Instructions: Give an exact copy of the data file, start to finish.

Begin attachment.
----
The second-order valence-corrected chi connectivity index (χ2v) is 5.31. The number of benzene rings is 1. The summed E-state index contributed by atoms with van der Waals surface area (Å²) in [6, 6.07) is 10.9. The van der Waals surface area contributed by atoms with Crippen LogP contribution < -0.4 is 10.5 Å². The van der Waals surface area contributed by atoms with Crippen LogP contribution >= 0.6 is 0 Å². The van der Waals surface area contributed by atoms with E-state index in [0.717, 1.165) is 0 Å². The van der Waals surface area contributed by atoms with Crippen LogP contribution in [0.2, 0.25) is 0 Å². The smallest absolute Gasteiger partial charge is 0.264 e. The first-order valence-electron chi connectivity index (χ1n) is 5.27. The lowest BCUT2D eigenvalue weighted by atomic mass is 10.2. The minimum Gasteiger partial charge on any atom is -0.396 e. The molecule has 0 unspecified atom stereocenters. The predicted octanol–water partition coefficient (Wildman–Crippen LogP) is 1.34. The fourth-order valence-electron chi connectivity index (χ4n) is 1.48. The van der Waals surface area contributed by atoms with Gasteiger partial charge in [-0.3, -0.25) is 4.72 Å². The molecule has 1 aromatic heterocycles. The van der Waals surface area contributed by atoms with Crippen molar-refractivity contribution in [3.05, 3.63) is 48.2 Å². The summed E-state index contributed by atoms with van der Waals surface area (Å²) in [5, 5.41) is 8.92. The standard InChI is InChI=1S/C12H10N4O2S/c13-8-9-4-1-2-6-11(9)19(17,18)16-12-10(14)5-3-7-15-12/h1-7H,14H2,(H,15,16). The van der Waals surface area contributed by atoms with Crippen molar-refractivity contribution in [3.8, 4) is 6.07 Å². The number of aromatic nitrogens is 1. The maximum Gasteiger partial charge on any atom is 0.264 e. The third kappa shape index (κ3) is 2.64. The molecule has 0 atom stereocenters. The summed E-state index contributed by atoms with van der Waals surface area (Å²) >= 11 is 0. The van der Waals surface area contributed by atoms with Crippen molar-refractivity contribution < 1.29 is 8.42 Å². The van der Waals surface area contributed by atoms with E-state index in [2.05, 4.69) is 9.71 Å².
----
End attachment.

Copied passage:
The second-order valence-corrected chi connectivity index (χ2v) is 5.31. The number of benzene rings is 1. The summed E-state index contributed by atoms with van der Waals surface area (Å²) in [6, 6.07) is 10.9. The van der Waals surface area contributed by atoms with Crippen LogP contribution < -0.4 is 10.5 Å². The van der Waals surface area contributed by atoms with Crippen LogP contribution >= 0.6 is 0 Å². The van der Waals surface area contributed by atoms with E-state index in [0.717, 1.165) is 0 Å². The van der Waals surface area contributed by atoms with Crippen LogP contribution in [0.2, 0.25) is 0 Å². The smallest absolute Gasteiger partial charge is 0.264 e. The first-order valence-electron chi connectivity index (χ1n) is 5.27. The lowest BCUT2D eigenvalue weighted by atomic mass is 10.2. The minimum Gasteiger partial charge on any atom is -0.396 e. The molecule has 0 unspecified atom stereocenters. The predicted octanol–water partition coefficient (Wildman–Crippen LogP) is 1.34. The fourth-order valence-electron chi connectivity index (χ4n) is 1.48. The van der Waals surface area contributed by atoms with Gasteiger partial charge in [-0.3, -0.25) is 4.72 Å². The molecule has 1 aromatic heterocycles. The van der Waals surface area contributed by atoms with Crippen molar-refractivity contribution in [3.05, 3.63) is 48.2 Å². The summed E-state index contributed by atoms with van der Waals surface area (Å²) in [5, 5.41) is 8.92. The standard InChI is InChI=1S/C12H10N4O2S/c13-8-9-4-1-2-6-11(9)19(17,18)16-12-10(14)5-3-7-15-12/h1-7H,14H2,(H,15,16). The van der Waals surface area contributed by atoms with Crippen molar-refractivity contribution in [3.8, 4) is 6.07 Å². The number of aromatic nitrogens is 1. The maximum Gasteiger partial charge on any atom is 0.264 e. The third kappa shape index (κ3) is 2.64. The molecule has 0 atom stereocenters. The summed E-state index contributed by atoms with van der Waals surface area (Å²) >= 11 is 0. The van der Waals surface area contributed by atoms with Crippen molar-refractivity contribution < 1.29 is 8.42 Å². The van der Waals surface area contributed by atoms with E-state index in [2.05, 4.69) is 9.71 Å².